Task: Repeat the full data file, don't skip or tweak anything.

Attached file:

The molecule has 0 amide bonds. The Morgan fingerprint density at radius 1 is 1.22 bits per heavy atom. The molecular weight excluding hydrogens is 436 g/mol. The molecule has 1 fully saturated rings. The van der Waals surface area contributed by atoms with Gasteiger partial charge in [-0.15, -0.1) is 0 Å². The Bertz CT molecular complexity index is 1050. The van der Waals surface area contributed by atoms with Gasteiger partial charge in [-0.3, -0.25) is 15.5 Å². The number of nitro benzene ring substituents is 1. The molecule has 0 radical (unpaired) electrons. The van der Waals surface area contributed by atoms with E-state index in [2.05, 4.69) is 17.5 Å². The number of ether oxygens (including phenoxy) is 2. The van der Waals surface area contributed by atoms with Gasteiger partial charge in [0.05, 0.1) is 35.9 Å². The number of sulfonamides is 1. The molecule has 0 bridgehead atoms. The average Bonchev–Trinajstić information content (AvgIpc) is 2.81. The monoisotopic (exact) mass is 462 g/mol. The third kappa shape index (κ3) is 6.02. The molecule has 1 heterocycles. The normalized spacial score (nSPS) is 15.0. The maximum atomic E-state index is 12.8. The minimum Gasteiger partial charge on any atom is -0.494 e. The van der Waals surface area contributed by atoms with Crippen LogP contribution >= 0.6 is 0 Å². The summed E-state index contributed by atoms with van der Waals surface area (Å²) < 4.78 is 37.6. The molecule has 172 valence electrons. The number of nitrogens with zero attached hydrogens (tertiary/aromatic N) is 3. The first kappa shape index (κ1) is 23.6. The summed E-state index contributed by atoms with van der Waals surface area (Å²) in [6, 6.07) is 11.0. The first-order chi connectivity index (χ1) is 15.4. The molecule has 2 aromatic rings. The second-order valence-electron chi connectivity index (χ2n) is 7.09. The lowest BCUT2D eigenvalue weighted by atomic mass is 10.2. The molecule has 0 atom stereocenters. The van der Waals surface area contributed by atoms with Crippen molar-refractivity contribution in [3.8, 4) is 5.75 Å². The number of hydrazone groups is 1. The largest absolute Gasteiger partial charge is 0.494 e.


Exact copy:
The molecule has 0 amide bonds. The Morgan fingerprint density at radius 1 is 1.22 bits per heavy atom. The molecular weight excluding hydrogens is 436 g/mol. The molecule has 1 fully saturated rings. The van der Waals surface area contributed by atoms with Gasteiger partial charge in [-0.15, -0.1) is 0 Å². The Bertz CT molecular complexity index is 1050. The van der Waals surface area contributed by atoms with Gasteiger partial charge in [-0.3, -0.25) is 15.5 Å². The number of nitro benzene ring substituents is 1. The molecule has 0 radical (unpaired) electrons. The van der Waals surface area contributed by atoms with E-state index in [2.05, 4.69) is 17.5 Å². The number of ether oxygens (including phenoxy) is 2. The van der Waals surface area contributed by atoms with Gasteiger partial charge in [0.05, 0.1) is 35.9 Å². The number of sulfonamides is 1. The molecule has 0 bridgehead atoms. The average Bonchev–Trinajstić information content (AvgIpc) is 2.81. The monoisotopic (exact) mass is 462 g/mol. The third kappa shape index (κ3) is 6.02. The molecule has 1 heterocycles. The normalized spacial score (nSPS) is 15.0. The maximum atomic E-state index is 12.8. The minimum Gasteiger partial charge on any atom is -0.494 e. The van der Waals surface area contributed by atoms with Crippen LogP contribution >= 0.6 is 0 Å². The summed E-state index contributed by atoms with van der Waals surface area (Å²) < 4.78 is 37.6. The molecule has 172 valence electrons. The number of nitrogens with zero attached hydrogens (tertiary/aromatic N) is 3. The first kappa shape index (κ1) is 23.6. The summed E-state index contributed by atoms with van der Waals surface area (Å²) in [6, 6.07) is 11.0. The first-order chi connectivity index (χ1) is 15.4. The molecule has 2 aromatic rings. The second-order valence-electron chi connectivity index (χ2n) is 7.09. The lowest BCUT2D eigenvalue weighted by atomic mass is 10.2. The molecule has 0 atom stereocenters. The van der Waals surface area contributed by atoms with Crippen molar-refractivity contribution in [3.8, 4) is 5.75 Å². The number of hydrazone groups is 1. The largest absolute Gasteiger partial charge is 0.494 e.